Mobile Chinese Entrepreneurs

From nomadic traders in the ancient world to peddlers on the American frontier, the immigrant entrepreneur is a timeless figure. In our current age of globalization and multinational corporations, however, this experience is complicated by patterns of adaptation and transformation,relocation and re-...

Full description

Main Authors: Kwok-bun, Chan, Wai-wan, Chan (Author)
Corporate Author: SpringerLink (Online service)
Format: eBook
Language:English
Published: New York, NY Springer New York 2011, 2011
Edition:1st ed. 2011
Series:International Series on Consumer Science
Subjects:
Online Access:
Collection: Springer eBooks 2005- - Collection details see MPG.ReNa
LEADER 02905nmm a2200361 u 4500
001 EB000362911
003 EBX01000000000000000215963
005 00000000000000.0
007 cr|||||||||||||||||||||
008 130626 ||| eng
020 |a 9781441996435 
100 1 |a Kwok-bun, Chan 
245 0 0 |a Mobile Chinese Entrepreneurs  |h Elektronische Ressource  |c by Chan Kwok-bun, Chan Wai-wan 
250 |a 1st ed. 2011 
260 |a New York, NY  |b Springer New York  |c 2011, 2011 
300 |a XII, 165 p  |b online resource 
505 0 |a Mediating Self-Identities -- The Double-Edged Sword: Mobility and Entrepreneurship -- Conclusion 
653 |a Migration 
653 |a Sociology, general 
653 |a Population Economics 
653 |a Entrepreneurship 
653 |a Migration 
653 |a Population 
653 |a Entrepreneurship 
700 1 |a Wai-wan, Chan  |e [author] 
710 2 |a SpringerLink (Online service) 
041 0 7 |a eng  |2 ISO 639-2 
989 |b Springer  |a Springer eBooks 2005- 
490 0 |a International Series on Consumer Science 
856 |u https://doi.org/10.1007/978-1-4419-9643-5?nosfx=y  |x Verlag  |3 Volltext 
082 0 |a 304.8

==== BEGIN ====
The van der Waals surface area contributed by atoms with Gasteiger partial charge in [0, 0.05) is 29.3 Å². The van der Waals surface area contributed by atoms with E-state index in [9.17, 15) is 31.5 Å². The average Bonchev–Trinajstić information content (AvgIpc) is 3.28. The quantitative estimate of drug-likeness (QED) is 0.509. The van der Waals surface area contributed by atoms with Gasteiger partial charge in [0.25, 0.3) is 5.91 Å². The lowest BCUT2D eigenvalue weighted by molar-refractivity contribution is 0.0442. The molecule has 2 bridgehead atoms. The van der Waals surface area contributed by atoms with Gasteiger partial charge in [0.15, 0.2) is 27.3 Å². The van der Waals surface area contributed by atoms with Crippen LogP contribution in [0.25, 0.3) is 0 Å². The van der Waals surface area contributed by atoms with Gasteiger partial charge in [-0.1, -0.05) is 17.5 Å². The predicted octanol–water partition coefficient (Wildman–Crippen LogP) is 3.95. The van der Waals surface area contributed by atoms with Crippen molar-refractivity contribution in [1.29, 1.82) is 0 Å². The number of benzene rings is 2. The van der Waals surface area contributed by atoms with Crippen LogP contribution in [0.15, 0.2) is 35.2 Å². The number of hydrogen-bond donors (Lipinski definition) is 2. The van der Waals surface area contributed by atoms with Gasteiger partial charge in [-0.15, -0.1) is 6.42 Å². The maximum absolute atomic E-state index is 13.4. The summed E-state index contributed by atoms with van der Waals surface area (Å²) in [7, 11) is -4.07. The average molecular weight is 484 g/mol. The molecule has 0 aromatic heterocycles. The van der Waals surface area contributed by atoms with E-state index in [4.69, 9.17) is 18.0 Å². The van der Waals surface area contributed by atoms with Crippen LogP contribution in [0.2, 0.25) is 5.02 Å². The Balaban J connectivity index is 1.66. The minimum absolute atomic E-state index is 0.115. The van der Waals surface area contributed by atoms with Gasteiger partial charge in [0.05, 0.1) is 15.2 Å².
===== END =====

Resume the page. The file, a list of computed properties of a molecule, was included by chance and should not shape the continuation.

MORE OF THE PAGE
520 |a From nomadic traders in the ancient world to peddlers on the American frontier, the immigrant entrepreneur is a timeless figure. In our current age of globalization and multinational corporations, however, this experience is complicated by patterns of adaptation and transformation,relocation and re-invention. Mobile Chinese Entrepreneurs draws extensively on the narratives of sixteensmall-to-medium business owners, born on the mainland, who have immigrated to Hong Kong and returned to China to establish their enterprises.For these executives, business and social life alike are marked by constant interplay of identities, such as individual identity/group membership and ancestral/immigrant identity. Yet as often as this juggling of these “selves”can be beneficial in the economic sphere, it can also lead to feelings of rootlessness and alienation. Writing with rare sensitivity, the authors synthesize insights from economic sociology, psychology, ethnic relations, and social networks, creating an exploration of social capital and social identity comparable to similar groups of businessmen and –women in other areas of the world.  Among the topics examined: Life/work balance and the role of family. Transient identities: local, Hongkonger, Chinese, international. Social organizations as drivers of public and private life. Clashes between managerial generations. Ethnic businesses and government policy: prosperity, marginalization, and points in between. Mobile Chinese Entrepreneurs will interest researchers in family sociology, economic sociology, and psychology, not only those who focus on this particular population but also those seeking unique perspectives into immigrant experience